Dear Nonprofiteer, If I have my ear marked, does that make me a hog?

Dear Nonprofiteer,

I serve on the Board of a group located in the district of a reasonably senior member of Congress.  He’s helped a number of organizations in the district secure funding from the Federal government for various projects.  How do we get in on the action?

Signed, Eager for Access to the Gravy Train

Dear Eager:

The practice you refer to is called earmarking, presumably an extension of the notion of "pork"–hogs’ ears were marked to identify their owners just as cattle’s flanks were branded.  And it can indeed produce significant benefits for the agencies chosen.  But you really couldn’t have selected a worse time to try to begin slopping at the public trough.  Earmarks have received quite a bit of negative attention recently, as the source or evidence of corruption in the Republican-led Congress.  Thus Democrats–whatever their genuine feelings on the subject–have felt constrained to, well, constrain the practice.

Last week the New York Times ran a cautionary tale about an Indian tribe that relied on its member of Congress to secure funding for a project: when the Congressman lost his power, the tribe lost its money.  Nor is being left high and dry exclusively a Federal problem: as Crain’s Chicago Business reported in late August, line-item vetoes by the Illinois governor eradicated state earmarks to nonprofits with the stroke of a pen. 

You didn’t ask, but here’s the Nonprofiteer’s policy take on earmarks: like check-offs on your tax return, or special high-priced stamps to support causes, they’re a way to do an end-run around the democratic process.  If something’s in the public interest, the public as a whole should pay for it.  If it’s not in the interest of the public as a whole, it shouldn’t receive the fruits of general taxation.

That being said, earmarks are the way the game is now played.  As with campaign finance, there’s no reason for would-be reformers of the system to be held to a higher standard than everyone else.  You can be opposed to earmarks in general and still consider it if not your duty at least the better part of valor to see whether you can secure state and federal money for the good work of your agency.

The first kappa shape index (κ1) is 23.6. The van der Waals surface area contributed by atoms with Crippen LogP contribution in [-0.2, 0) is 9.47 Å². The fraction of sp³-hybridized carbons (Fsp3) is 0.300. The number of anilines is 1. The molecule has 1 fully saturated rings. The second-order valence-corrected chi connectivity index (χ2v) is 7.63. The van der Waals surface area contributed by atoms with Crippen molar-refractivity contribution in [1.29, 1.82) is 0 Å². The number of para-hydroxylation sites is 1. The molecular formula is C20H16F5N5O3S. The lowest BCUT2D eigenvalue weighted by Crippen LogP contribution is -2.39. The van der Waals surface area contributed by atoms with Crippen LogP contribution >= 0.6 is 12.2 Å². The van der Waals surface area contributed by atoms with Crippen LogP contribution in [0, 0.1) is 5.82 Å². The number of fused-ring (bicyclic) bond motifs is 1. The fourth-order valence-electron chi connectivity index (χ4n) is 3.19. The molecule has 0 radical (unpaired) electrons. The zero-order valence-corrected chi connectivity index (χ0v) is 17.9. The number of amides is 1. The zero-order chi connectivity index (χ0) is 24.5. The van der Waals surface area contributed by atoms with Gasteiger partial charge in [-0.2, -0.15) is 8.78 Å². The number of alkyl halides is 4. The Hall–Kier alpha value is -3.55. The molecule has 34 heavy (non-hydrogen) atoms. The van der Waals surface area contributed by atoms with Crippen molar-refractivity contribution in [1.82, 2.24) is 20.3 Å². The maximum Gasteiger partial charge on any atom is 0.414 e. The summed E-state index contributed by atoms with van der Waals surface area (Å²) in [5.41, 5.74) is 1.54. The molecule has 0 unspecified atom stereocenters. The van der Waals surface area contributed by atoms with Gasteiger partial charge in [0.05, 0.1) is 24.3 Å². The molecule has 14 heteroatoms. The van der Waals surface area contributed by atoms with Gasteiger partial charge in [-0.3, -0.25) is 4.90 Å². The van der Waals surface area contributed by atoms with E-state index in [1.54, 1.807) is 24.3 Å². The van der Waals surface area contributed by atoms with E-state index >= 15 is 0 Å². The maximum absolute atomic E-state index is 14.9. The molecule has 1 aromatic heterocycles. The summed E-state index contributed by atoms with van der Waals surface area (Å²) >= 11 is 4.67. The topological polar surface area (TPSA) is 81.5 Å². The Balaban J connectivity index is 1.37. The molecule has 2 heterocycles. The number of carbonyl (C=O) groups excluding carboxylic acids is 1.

Things to bear in mind as you do:

  • Hiring a lobbyist for this purpose may well be worth the money.  That’s why big nonprofits get bigger earmarks than small ones–not because of some rule of budget proportionality but because getting things done in Washington requires hitting on Congresspeople repeatedly until by the water-on-stone method you secure what you want. 
  • See if among the friends of your agency there’s a major contributor to your Congressperson’s last campaign.  The people’s elected representative often listens most carefully to His Master’s Voice–which, high-school civics to the contrary notwithstanding, issues from people who write checks.
  • You’ll do better if you have a specific project–a new building, say, or a fancy-schmancy MRI.  Not only are such bricks-and-mortar-and-equipment grants easier than operating expenses to justify to other Representatives, but they provide the Congressperson with something concrete (literally) to display as evidence of his/her service to the district.  (Pause to note the irony of Congressional hostility to providing nonprofits with operating expenses while members of Congress help themselves to substantial portions
    of same.  Wouldn’t you gladly trade off an earmark for just one year’s use of the franking privilege, whereby our elected officials receive free postage?)

The Nonprofiteer really thinks your time would be better spent building an individual-giving donor base, which won’t disappear in the next election; but if you’re going to seek slops, you should at least know where the feed-lot is. 


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One Response to “Dear Nonprofiteer, If I have my ear marked, does that make me a hog?”

  1. Sam Davis Says:

    The examples cited by the Nonprofiteer offer practical wisdom why being a “hog” at the “public trough” is risky. All it takes is one member of Congress defeated for re-election or one governor with line-item veto power and your trough is empty.

    Ethically, accessing tax money means taking money, indirectly, from individuals who may not have voluntarily given it themselves. This is something akin to theft, perhaps not quite as heinous, but akin nonetheless.

    Both points argue strongly for doing all the fundraising necessary for your organization or project from individuals, companies and foundations. You still run the risk of large donors changing their minds, but now you’re in the driver’s seat, not the politicians, and the ethics are all squared away.

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